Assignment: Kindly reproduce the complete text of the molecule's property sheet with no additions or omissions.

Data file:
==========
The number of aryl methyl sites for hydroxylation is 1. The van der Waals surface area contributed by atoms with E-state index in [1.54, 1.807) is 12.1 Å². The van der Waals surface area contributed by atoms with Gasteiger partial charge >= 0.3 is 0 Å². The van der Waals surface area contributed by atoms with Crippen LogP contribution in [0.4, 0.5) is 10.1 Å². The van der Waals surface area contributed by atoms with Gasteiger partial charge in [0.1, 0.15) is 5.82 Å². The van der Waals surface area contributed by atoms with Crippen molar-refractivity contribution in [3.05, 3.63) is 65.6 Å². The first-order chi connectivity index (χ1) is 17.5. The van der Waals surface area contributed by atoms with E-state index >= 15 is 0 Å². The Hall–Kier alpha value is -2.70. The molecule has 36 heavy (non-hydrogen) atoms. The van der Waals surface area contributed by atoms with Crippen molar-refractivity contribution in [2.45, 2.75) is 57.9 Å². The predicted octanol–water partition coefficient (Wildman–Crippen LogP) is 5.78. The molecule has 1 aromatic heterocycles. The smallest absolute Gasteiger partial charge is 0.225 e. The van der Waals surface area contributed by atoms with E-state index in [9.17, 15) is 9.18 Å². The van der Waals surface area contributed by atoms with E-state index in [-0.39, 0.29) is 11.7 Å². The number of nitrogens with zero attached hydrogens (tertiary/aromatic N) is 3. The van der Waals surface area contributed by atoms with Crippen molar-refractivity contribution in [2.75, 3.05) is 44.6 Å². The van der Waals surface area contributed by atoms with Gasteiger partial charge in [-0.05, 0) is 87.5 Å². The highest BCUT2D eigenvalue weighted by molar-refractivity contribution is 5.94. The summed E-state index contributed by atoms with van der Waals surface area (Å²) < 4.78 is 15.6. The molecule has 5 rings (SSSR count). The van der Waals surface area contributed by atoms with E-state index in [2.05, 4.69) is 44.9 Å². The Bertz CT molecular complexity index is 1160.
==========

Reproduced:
The number of aryl methyl sites for hydroxylation is 1. The van der Waals surface area contributed by atoms with E-state index in [1.54, 1.807) is 12.1 Å². The van der Waals surface area contributed by atoms with Gasteiger partial charge >= 0.3 is 0 Å². The van der Waals surface area contributed by atoms with Crippen LogP contribution in [0.4, 0.5) is 10.1 Å². The van der Waals surface area contributed by atoms with Gasteiger partial charge in [0.1, 0.15) is 5.82 Å². The van der Waals surface area contributed by atoms with Crippen molar-refractivity contribution in [3.05, 3.63) is 65.6 Å². The first-order chi connectivity index (χ1) is 17.5. The van der Waals surface area contributed by atoms with E-state index >= 15 is 0 Å². The Hall–Kier alpha value is -2.70. The molecule has 36 heavy (non-hydrogen) atoms. The van der Waals surface area contributed by atoms with Crippen molar-refractivity contribution in [2.45, 2.75) is 57.9 Å². The predicted octanol–water partition coefficient (Wildman–Crippen LogP) is 5.78. The molecule has 1 aromatic heterocycles. The smallest absolute Gasteiger partial charge is 0.225 e. The van der Waals surface area contributed by atoms with E-state index in [9.17, 15) is 9.18 Å². The van der Waals surface area contributed by atoms with E-state index in [-0.39, 0.29) is 11.7 Å². The number of nitrogens with zero attached hydrogens (tertiary/aromatic N) is 3. The van der Waals surface area contributed by atoms with Crippen molar-refractivity contribution in [2.75, 3.05) is 44.6 Å². The van der Waals surface area contributed by atoms with Gasteiger partial charge in [-0.05, 0) is 87.5 Å². The highest BCUT2D eigenvalue weighted by molar-refractivity contribution is 5.94. The summed E-state index contributed by atoms with van der Waals surface area (Å²) < 4.78 is 15.6. The molecule has 5 rings (SSSR count). The van der Waals surface area contributed by atoms with E-state index in [2.05, 4.69) is 44.9 Å². The Bertz CT molecular complexity index is 1160.